Relieving Exercise for Paramus Back Pain Relief

“Exercise? Didn’t you hear me say my back (or neck) hurts?”

Paramus Medical & Sports Rehabilitation Center hears you! Paramus Medical & Sports Rehabilitation Center knows your back hurts. Many Paramus chiropractic patients come for just that motivation: Paramus back pain. Back/Neck pain relief - whether due to Paramus spinal stenosis or a Paramus disc herniation whether it’s in the back/neck only or extends down the leg/arm and into the foot/hand - is possible via our combined effort: Paramus chiropractic care including spinal manipulation and exercise.


Low back pain patients with spinal stenosis and leg pain have more fatty areas and less extensor muscles on MRI. What does that mean? There is a a loss of muscle power in the low back when pain bothers a patient. (1) One of the causes of low back pain is lumbar hyperlordosis (sway back). A type of therapeutic exercise known as Perez-Olmedo showed improvement in 60% of youths with hyperlordosis. (2) Paramus Medical & Sports Rehabilitation Center checks for such causes and has just the exercise to tackle the issue.


Neck pain patients experience less neck pain and improved dysfunction neck posture and range of motion with thoracic spine manipulation. The relief continues for up to 6 months post-treatment. (3) This just shows that spinal manipulation is an essential part in Paramus pain relief treatment plans. Paramus Medical & Sports Rehabilitation Center is experienced at arranging for our Paramus chiropractic patients!


Chronic low back pain patients with weak abs were cared for with abdominoplasty (a “tummy tuck”).  This tightens and stabilizes the ab muscles by making the muscles work better and increase intraabdominal pressure to make them better spine stabilizers. Such abdominal strengthening should be considered a way for patients with weak lower abdominal muscles and intractable low back pain who have not been helped by conservative management. (4) Paramus Medical & Sports Rehabilitation Center can recommend you some specific exercises that will do the trick before resorting to a surgery!

INTERMITTENT CLAUDICATION (cramp-like pain in the legs upon exercise like walking)

Peripheral artery disease patients with intermittent claudication were cared for with a home-based exercise program a supervised exercise program and usual-care control. Both exercise programs had patients exercise with a step activity monitor for 12 weeks. The patients kept at these programs which both proved effective in improving claudication measures comparable to a standard supervised exercise program. Such exercise appears more successful in getting patients to exercise in the community setting than supervised exercise. (5) If you are one of those Paramus Medical & Sports Rehabilitation Center is prepared to be your community!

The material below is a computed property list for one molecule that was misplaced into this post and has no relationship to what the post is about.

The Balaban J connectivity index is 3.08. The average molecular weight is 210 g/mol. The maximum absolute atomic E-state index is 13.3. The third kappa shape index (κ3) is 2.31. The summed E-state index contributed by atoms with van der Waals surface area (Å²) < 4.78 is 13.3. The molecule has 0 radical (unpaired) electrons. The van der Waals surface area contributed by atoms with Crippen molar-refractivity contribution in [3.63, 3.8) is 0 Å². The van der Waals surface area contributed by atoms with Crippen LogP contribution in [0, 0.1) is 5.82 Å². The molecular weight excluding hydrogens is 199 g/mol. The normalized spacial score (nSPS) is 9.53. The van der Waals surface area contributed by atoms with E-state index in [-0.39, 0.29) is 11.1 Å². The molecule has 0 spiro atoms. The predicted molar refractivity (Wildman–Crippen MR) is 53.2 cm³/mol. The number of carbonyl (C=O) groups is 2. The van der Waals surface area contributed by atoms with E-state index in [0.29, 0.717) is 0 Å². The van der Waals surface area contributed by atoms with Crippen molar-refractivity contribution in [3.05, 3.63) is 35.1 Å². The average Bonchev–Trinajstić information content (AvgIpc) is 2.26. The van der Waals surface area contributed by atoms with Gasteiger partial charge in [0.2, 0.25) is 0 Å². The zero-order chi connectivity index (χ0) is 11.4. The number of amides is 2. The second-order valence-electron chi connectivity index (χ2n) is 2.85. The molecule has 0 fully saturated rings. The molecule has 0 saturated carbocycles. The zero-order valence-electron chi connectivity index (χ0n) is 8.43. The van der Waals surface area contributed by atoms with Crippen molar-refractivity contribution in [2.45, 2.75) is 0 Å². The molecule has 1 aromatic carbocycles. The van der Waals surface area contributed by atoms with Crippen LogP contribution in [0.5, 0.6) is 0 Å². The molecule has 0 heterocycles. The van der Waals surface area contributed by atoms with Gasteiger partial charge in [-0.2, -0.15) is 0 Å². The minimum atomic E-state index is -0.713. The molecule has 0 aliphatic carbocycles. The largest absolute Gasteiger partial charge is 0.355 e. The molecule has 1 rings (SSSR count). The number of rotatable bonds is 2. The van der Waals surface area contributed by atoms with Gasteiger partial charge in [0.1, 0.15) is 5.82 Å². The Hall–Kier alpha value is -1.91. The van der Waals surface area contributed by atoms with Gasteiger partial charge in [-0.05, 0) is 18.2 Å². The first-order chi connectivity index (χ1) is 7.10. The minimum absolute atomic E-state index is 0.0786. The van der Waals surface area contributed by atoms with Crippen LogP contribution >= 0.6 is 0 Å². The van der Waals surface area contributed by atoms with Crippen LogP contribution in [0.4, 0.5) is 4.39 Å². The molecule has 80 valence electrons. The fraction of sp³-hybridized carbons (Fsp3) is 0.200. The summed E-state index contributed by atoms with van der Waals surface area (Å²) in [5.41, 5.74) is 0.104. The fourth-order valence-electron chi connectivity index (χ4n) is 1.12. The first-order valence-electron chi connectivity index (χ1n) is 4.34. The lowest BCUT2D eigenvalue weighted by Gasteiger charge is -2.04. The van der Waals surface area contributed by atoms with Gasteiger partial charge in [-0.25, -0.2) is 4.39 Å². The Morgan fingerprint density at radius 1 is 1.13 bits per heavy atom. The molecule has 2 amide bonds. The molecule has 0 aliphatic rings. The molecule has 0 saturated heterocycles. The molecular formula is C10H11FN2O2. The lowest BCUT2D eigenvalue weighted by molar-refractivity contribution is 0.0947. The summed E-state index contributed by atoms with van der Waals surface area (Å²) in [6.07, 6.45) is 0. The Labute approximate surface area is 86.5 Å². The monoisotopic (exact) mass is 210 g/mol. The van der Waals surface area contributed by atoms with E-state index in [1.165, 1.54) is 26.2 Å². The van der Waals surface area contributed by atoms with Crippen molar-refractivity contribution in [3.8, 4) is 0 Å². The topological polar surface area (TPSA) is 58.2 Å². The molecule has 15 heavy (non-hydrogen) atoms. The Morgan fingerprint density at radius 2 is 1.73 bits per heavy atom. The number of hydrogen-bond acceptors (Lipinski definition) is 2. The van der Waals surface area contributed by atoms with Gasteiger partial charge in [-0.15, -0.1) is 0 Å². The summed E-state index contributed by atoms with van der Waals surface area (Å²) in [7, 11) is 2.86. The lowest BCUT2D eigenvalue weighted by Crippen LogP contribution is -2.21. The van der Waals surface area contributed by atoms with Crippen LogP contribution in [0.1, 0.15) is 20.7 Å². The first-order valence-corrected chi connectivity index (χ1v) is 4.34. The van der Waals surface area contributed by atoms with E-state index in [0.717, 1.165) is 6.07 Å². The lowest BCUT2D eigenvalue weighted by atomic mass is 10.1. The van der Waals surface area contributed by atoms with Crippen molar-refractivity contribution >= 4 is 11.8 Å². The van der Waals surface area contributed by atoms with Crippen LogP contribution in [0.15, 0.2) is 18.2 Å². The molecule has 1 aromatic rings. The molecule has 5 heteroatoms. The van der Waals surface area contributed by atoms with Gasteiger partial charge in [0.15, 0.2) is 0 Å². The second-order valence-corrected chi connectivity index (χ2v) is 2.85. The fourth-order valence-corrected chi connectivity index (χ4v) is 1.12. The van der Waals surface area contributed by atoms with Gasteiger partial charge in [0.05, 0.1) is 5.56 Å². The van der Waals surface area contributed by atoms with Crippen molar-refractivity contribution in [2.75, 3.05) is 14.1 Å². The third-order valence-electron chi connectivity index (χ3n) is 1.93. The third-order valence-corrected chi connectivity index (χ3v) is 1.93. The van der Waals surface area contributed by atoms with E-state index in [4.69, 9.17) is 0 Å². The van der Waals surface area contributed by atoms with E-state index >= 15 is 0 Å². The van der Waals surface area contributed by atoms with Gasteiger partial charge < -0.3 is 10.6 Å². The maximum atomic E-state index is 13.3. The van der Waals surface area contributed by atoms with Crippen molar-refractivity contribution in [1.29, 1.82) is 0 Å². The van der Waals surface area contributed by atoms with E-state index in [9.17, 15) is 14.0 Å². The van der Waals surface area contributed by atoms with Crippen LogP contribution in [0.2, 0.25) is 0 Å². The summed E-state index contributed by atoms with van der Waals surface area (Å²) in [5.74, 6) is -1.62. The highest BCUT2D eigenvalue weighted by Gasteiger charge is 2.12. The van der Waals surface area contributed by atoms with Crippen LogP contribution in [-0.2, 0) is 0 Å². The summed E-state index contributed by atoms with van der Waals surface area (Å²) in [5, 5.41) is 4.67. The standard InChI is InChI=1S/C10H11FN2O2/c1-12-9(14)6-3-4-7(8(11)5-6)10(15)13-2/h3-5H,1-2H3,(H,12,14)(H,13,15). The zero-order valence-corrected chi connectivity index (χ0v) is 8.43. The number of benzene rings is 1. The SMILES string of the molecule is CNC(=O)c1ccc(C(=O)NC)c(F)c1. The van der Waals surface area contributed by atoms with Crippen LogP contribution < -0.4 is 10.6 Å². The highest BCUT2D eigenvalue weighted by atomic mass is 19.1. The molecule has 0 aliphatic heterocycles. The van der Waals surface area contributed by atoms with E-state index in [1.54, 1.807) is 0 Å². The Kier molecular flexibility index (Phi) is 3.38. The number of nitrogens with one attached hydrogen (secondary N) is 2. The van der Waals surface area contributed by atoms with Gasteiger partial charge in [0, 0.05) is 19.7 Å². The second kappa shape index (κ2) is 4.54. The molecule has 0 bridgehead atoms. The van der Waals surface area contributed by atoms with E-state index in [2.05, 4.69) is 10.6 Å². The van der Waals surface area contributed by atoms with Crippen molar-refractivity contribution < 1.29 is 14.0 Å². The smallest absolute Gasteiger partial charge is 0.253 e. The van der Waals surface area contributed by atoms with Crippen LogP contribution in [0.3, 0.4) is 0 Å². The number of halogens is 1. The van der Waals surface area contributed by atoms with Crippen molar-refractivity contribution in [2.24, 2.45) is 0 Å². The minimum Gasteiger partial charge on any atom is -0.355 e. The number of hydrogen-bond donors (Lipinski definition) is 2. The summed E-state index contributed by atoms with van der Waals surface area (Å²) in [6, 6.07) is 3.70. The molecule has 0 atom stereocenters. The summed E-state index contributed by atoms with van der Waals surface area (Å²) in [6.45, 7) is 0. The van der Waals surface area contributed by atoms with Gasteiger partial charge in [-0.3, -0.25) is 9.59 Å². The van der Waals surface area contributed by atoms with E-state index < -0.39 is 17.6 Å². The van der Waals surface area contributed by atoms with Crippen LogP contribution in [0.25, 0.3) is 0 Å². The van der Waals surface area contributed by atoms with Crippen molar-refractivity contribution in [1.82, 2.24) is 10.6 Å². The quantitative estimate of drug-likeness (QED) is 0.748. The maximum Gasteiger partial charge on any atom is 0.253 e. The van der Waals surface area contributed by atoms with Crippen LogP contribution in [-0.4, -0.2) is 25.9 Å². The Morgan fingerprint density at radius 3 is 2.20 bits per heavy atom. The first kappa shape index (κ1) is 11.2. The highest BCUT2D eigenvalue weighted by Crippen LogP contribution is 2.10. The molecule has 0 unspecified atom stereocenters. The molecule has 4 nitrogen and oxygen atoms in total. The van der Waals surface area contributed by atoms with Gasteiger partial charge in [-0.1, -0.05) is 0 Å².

Persistent non-specific low back pain pushes some Paramus back pain patients over the edge…with good reason! Paramus Medical & Sports Rehabilitation Center gets it! Compared with minimal or other interventions Pilates is a good alternative to try to decrease back pain and ease disability. (7)


Even after back surgery, exercise helps. Aerobic exercise beginning one month after first time single-level lumbar microdiscectomy brought about a more marked functional improvement than home exercise. (8) Whatever it takes to help decrease back pain is the important factor. Listen in to a PODCAST that shares how Cox Technic helps relieve post-surgical back pain. Paramus Medical & Sports Rehabilitation Center will help you explore the best exercise option for you!

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Schedule a Paramus chiropractic appointment today to see how the Paramus chiropractic care treatment plan with exercise will help you.

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"This information and website content is not intended to diagnose, guarantee results, or recommend specific treatment or activity. It is designed to educate and inform only. Please consult your physician for a thorough examination leading to a diagnosis and well-planned treatment strategy. See more details on the DISCLAIMER page. Content is reviewed by Dr. James M. Cox I."